Personal agency, self-knowledge, and storylines that make sense may very well become frustrated, fractured, and attenuated. Things become confusing and one may become unfettered, uprooted, decentered, estranged from oneself and be set adrift in a sea where it is very possible that one may drown.
This is not just empty speculation, as Carl Rogers writes, in his article ‘Experiences in Communication.’ The loneliness of not being heard is for him not only terribly frustrating but also leads him to be shut into himself:
When I take the gamble, the risk, of trying to share something that is very personal with another individual and it is not received and not understood, this is a very deflating and a very lonely experience. I have come to believe that such an experience makes some individuals psychotic. It causes them to give up hoping that anyone can understand them. Once they have lost that hope, then their own inner world, which becomes more and more bizarre, is the only place where they can live. They can no longer live in any shared human experience. I can sympathize with them because I know that when I try to share some feeling aspect of myself which is private, precious, and tentative, and when this communication is met by evaluation, by reassurance, by distortion of my meaning, my very strong reaction is, ‘Oh, what’s the use!’ At such a time, one knows what it is to be alone.
A narrowing of personhood, as he calls it, takes place.
Knowing how it feels to not be heard and having to cope with anger, bafflement and disillusion, he self-critically considers how he too may at times be implicated in not hearing the other person:
What I really dislike in myself is not being able to hear the other person because I am so sure in advance of what he is about to say that I don’t listen. It is only afterward that I realize that I have heard what I have already decided he is saying; I have failed really to listen. Or even worse are those times when I catch myself trying to twist his message to make it say what I want him to say, and then only hearing that. This can be a very subtle thing, and it is surprising how skillful I can be in doing it. Just by twisting his words a small amount, by distorting his meaning just a little, I can make it appear that he is not only saying the thing I want to hear, but that he is the person I want him to be. Only when I realize through his protest or through my own gradual recognition that I am subtly manipulating him, do I become disgusted with myself.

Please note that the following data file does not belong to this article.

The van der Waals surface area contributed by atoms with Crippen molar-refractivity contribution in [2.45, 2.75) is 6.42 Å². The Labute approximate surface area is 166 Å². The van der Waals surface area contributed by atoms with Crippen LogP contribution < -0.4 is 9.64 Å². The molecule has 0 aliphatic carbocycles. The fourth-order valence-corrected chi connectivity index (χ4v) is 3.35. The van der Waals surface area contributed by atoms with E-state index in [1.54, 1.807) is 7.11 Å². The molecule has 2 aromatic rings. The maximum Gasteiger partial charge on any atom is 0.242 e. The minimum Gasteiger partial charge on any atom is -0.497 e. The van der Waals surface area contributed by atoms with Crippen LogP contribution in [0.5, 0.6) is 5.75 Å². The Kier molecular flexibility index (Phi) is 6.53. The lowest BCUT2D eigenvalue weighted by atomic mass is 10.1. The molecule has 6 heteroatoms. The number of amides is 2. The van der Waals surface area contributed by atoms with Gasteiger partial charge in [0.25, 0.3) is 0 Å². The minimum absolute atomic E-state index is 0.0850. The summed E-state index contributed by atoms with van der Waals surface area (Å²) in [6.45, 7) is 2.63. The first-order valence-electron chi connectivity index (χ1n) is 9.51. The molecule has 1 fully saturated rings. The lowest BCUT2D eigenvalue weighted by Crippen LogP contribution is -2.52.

Rogers provides the analogy of a prisoner in a dungeon, tapping out day after day a Morse code message, “Does anybody hear me? Is anybody there?” If he is lucky, one day, he may hear a simple response ‘yes, I hear you’ and “be released from loneliness; he has become a human being again.”
There are many, many people, he reminds us, who are “living in private dungeons today, people who give no evidence of it whatsoever on the outside, where you have to listen very sharply to hear the faint messages from the dungeon.” He relates an account of Jenny and finishes the tale reflecting upon how “some days Jenny is victorious in her desire to control the interpretation of her life’s journey. Some days the complex, mysterious, wet, rich texture of her life penetrates the narrow, rational, dry, shallow categories that haunt her. Today is not one of those days. Today she will not be heard. Today her personhood is narrowed and diminished. Today I appreciate her resilience in trying to emerge from under the layers of non-recognition.”
One man who has dedicated his entire life to listening and creating loving, “I-thou relationship,” as Martin Buber would call it, is Jean Vanier. One of my personal heroes, Vanier is the founder of a number of communities of and for the developmentally disadvantaged, L’Arche. It is his experience of seeing vulnerable and fragile people languishing, suffering and experiencing violence in psychiatric asylums resembling prisons that led him to launch the initiative; he realized that people were misunderstood, pathologized and had little means to express their experience and their hurt; some people speak infrequently and quietly, and so we must remain close, he writes.
A call to action
Conversations about violence are therefore very much part of a larger conversation about voice – the ability to speak and be heard—agency—I am the master of my fate, I am the captain of my soul—and phenomenology—experiencing and understanding our and each other’s experiences.
It is also a conversation about community, relationship, and empathy; to the degree that violence violates the integrity of a person, their personhood, and makes them less—less whole, less secure, less self, less agent—we must also ask how and how much and why or why not we value people; and if we value them, how then ought we conduct ourselves and what principles and practices can we call upon to guide us?
And when we see violence being done unto others and we realize that caring for others cannot be legislated through policy or law, what conditions and spaces can we imagine and mobilize so that the possibility for caring is created; and what kindling can we use so that this smallest of sparks, of recognizing the other in the self, grows to set entire communities aflame?